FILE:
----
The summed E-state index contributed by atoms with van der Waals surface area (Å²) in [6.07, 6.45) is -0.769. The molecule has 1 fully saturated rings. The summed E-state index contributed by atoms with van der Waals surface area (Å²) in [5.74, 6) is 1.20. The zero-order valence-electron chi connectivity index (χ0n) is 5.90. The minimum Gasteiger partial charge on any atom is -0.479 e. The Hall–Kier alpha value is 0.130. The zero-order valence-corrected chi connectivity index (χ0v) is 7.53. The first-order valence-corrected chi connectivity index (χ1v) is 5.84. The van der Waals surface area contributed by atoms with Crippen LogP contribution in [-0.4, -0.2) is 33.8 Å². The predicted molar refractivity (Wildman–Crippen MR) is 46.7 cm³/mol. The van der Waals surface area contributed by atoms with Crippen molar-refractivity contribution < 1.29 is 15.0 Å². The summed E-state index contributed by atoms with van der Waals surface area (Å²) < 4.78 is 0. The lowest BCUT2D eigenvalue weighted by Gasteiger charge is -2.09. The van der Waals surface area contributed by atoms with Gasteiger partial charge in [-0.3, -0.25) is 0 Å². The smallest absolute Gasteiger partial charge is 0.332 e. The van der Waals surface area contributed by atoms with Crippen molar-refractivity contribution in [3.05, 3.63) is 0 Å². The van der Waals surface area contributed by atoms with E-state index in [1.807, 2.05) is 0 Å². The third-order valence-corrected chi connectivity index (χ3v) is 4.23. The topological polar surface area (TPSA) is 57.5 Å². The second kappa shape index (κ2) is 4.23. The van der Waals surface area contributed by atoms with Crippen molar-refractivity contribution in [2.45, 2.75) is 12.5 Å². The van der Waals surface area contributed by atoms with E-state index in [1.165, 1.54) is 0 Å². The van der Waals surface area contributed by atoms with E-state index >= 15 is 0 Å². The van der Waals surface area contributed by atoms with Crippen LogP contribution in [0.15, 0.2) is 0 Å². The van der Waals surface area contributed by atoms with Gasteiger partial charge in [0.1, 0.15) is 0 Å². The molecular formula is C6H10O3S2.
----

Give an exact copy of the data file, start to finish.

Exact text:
The summed E-state index contributed by atoms with van der Waals surface area (Å²) in [6.07, 6.45) is -0.769. The molecule has 1 fully saturated rings. The summed E-state index contributed by atoms with van der Waals surface area (Å²) in [5.74, 6) is 1.20. The zero-order valence-electron chi connectivity index (χ0n) is 5.90. The minimum Gasteiger partial charge on any atom is -0.479 e. The Hall–Kier alpha value is 0.130. The zero-order valence-corrected chi connectivity index (χ0v) is 7.53. The first-order valence-corrected chi connectivity index (χ1v) is 5.84. The van der Waals surface area contributed by atoms with Crippen LogP contribution in [-0.4, -0.2) is 33.8 Å². The predicted molar refractivity (Wildman–Crippen MR) is 46.7 cm³/mol. The van der Waals surface area contributed by atoms with Crippen molar-refractivity contribution < 1.29 is 15.0 Å². The summed E-state index contributed by atoms with van der Waals surface area (Å²) < 4.78 is 0. The lowest BCUT2D eigenvalue weighted by Gasteiger charge is -2.09. The van der Waals surface area contributed by atoms with Gasteiger partial charge in [-0.3, -0.25) is 0 Å². The smallest absolute Gasteiger partial charge is 0.332 e. The van der Waals surface area contributed by atoms with Crippen molar-refractivity contribution in [3.05, 3.63) is 0 Å². The van der Waals surface area contributed by atoms with E-state index in [1.807, 2.05) is 0 Å². The third-order valence-corrected chi connectivity index (χ3v) is 4.23. The topological polar surface area (TPSA) is 57.5 Å². The second kappa shape index (κ2) is 4.23. The van der Waals surface area contributed by atoms with Crippen molar-refractivity contribution in [2.45, 2.75) is 12.5 Å². The van der Waals surface area contributed by atoms with E-state index in [1.165, 1.54) is 0 Å². The van der Waals surface area contributed by atoms with E-state index >= 15 is 0 Å². The van der Waals surface area contributed by atoms with Crippen LogP contribution in [0.15, 0.2) is 0 Å². The van der Waals surface area contributed by atoms with Gasteiger partial charge in [0.1, 0.15) is 0 Å². The molecular formula is C6H10O3S2.